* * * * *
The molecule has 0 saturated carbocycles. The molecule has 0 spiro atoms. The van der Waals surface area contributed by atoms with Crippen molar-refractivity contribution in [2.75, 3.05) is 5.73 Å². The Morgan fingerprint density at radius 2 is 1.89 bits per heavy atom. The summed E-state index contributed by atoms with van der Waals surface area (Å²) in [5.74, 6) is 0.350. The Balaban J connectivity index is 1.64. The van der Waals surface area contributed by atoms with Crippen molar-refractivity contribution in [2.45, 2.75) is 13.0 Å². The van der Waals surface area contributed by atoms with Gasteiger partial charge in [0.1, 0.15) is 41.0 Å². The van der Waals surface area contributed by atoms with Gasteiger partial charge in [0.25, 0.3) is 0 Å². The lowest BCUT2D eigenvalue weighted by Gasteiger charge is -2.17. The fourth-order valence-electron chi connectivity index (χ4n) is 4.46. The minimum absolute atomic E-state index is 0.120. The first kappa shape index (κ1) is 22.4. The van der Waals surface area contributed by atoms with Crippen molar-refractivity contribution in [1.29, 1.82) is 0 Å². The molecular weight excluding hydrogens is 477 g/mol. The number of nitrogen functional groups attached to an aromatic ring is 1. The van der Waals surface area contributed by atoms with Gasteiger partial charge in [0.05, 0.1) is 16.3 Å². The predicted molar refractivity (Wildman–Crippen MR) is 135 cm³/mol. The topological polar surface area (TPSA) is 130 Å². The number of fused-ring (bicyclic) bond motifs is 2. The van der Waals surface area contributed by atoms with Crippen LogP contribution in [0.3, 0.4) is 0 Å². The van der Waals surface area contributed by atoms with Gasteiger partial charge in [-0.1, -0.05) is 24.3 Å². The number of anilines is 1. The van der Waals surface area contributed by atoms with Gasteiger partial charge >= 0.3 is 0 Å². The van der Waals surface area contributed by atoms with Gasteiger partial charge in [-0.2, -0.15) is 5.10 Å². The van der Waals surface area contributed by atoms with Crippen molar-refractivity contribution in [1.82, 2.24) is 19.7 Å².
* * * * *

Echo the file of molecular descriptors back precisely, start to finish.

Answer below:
The molecule has 0 saturated carbocycles. The molecule has 0 spiro atoms. The van der Waals surface area contributed by atoms with Crippen molar-refractivity contribution in [2.75, 3.05) is 5.73 Å². The Morgan fingerprint density at radius 2 is 1.89 bits per heavy atom. The summed E-state index contributed by atoms with van der Waals surface area (Å²) in [5.74, 6) is 0.350. The Balaban J connectivity index is 1.64. The van der Waals surface area contributed by atoms with Crippen molar-refractivity contribution in [2.45, 2.75) is 13.0 Å². The van der Waals surface area contributed by atoms with Gasteiger partial charge in [0.1, 0.15) is 41.0 Å². The van der Waals surface area contributed by atoms with Gasteiger partial charge in [0.25, 0.3) is 0 Å². The lowest BCUT2D eigenvalue weighted by Gasteiger charge is -2.17. The fourth-order valence-electron chi connectivity index (χ4n) is 4.46. The minimum absolute atomic E-state index is 0.120. The first kappa shape index (κ1) is 22.4. The van der Waals surface area contributed by atoms with Crippen molar-refractivity contribution in [1.29, 1.82) is 0 Å². The molecular weight excluding hydrogens is 477 g/mol. The number of nitrogen functional groups attached to an aromatic ring is 1. The van der Waals surface area contributed by atoms with Gasteiger partial charge in [0.05, 0.1) is 16.3 Å². The predicted molar refractivity (Wildman–Crippen MR) is 135 cm³/mol. The topological polar surface area (TPSA) is 130 Å². The number of fused-ring (bicyclic) bond motifs is 2. The van der Waals surface area contributed by atoms with Crippen LogP contribution in [0.3, 0.4) is 0 Å². The van der Waals surface area contributed by atoms with Gasteiger partial charge in [-0.1, -0.05) is 24.3 Å². The number of anilines is 1. The van der Waals surface area contributed by atoms with Gasteiger partial charge >= 0.3 is 0 Å². The van der Waals surface area contributed by atoms with Gasteiger partial charge in [-0.2, -0.15) is 5.10 Å². The van der Waals surface area contributed by atoms with Crippen molar-refractivity contribution in [1.82, 2.24) is 19.7 Å².